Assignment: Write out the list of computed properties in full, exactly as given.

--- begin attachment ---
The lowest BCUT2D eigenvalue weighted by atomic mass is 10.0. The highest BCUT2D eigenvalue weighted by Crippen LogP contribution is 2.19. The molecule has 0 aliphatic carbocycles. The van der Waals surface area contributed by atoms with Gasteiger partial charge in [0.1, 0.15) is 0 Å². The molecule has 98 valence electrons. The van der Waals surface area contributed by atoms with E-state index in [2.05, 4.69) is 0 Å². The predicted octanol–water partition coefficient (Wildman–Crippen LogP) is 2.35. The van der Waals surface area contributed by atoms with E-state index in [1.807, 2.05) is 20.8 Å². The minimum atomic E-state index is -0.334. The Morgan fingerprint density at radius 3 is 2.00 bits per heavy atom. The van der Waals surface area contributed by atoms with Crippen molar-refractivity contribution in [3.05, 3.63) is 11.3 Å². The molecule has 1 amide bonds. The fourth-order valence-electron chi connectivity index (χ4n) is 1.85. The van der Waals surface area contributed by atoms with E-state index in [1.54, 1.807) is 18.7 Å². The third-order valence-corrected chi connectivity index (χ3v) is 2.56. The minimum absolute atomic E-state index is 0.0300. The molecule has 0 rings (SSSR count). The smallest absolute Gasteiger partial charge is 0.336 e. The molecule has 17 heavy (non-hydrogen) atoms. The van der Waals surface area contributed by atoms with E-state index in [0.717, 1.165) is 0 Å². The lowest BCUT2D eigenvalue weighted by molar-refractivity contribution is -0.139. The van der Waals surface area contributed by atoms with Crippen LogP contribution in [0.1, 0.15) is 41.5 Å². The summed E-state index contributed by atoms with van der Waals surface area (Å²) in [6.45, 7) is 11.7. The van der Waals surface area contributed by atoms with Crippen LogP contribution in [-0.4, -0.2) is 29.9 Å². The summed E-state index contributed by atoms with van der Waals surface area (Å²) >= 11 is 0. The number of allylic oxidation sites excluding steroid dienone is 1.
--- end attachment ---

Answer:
The lowest BCUT2D eigenvalue weighted by atomic mass is 10.0. The highest BCUT2D eigenvalue weighted by Crippen LogP contribution is 2.19. The molecule has 0 aliphatic carbocycles. The van der Waals surface area contributed by atoms with Gasteiger partial charge in [0.1, 0.15) is 0 Å². The molecule has 98 valence electrons. The van der Waals surface area contributed by atoms with E-state index in [2.05, 4.69) is 0 Å². The predicted octanol–water partition coefficient (Wildman–Crippen LogP) is 2.35. The van der Waals surface area contributed by atoms with E-state index in [1.807, 2.05) is 20.8 Å². The minimum atomic E-state index is -0.334. The Morgan fingerprint density at radius 3 is 2.00 bits per heavy atom. The van der Waals surface area contributed by atoms with Crippen molar-refractivity contribution in [3.05, 3.63) is 11.3 Å². The molecule has 1 amide bonds. The fourth-order valence-electron chi connectivity index (χ4n) is 1.85. The van der Waals surface area contributed by atoms with E-state index in [1.54, 1.807) is 18.7 Å². The third-order valence-corrected chi connectivity index (χ3v) is 2.56. The minimum absolute atomic E-state index is 0.0300. The molecule has 0 rings (SSSR count). The smallest absolute Gasteiger partial charge is 0.336 e. The molecule has 17 heavy (non-hydrogen) atoms. The van der Waals surface area contributed by atoms with E-state index in [0.717, 1.165) is 0 Å². The lowest BCUT2D eigenvalue weighted by molar-refractivity contribution is -0.139. The van der Waals surface area contributed by atoms with Crippen LogP contribution in [0.1, 0.15) is 41.5 Å². The summed E-state index contributed by atoms with van der Waals surface area (Å²) in [6.45, 7) is 11.7. The van der Waals surface area contributed by atoms with Crippen LogP contribution in [-0.4, -0.2) is 29.9 Å². The summed E-state index contributed by atoms with van der Waals surface area (Å²) >= 11 is 0. The number of allylic oxidation sites excluding steroid dienone is 1.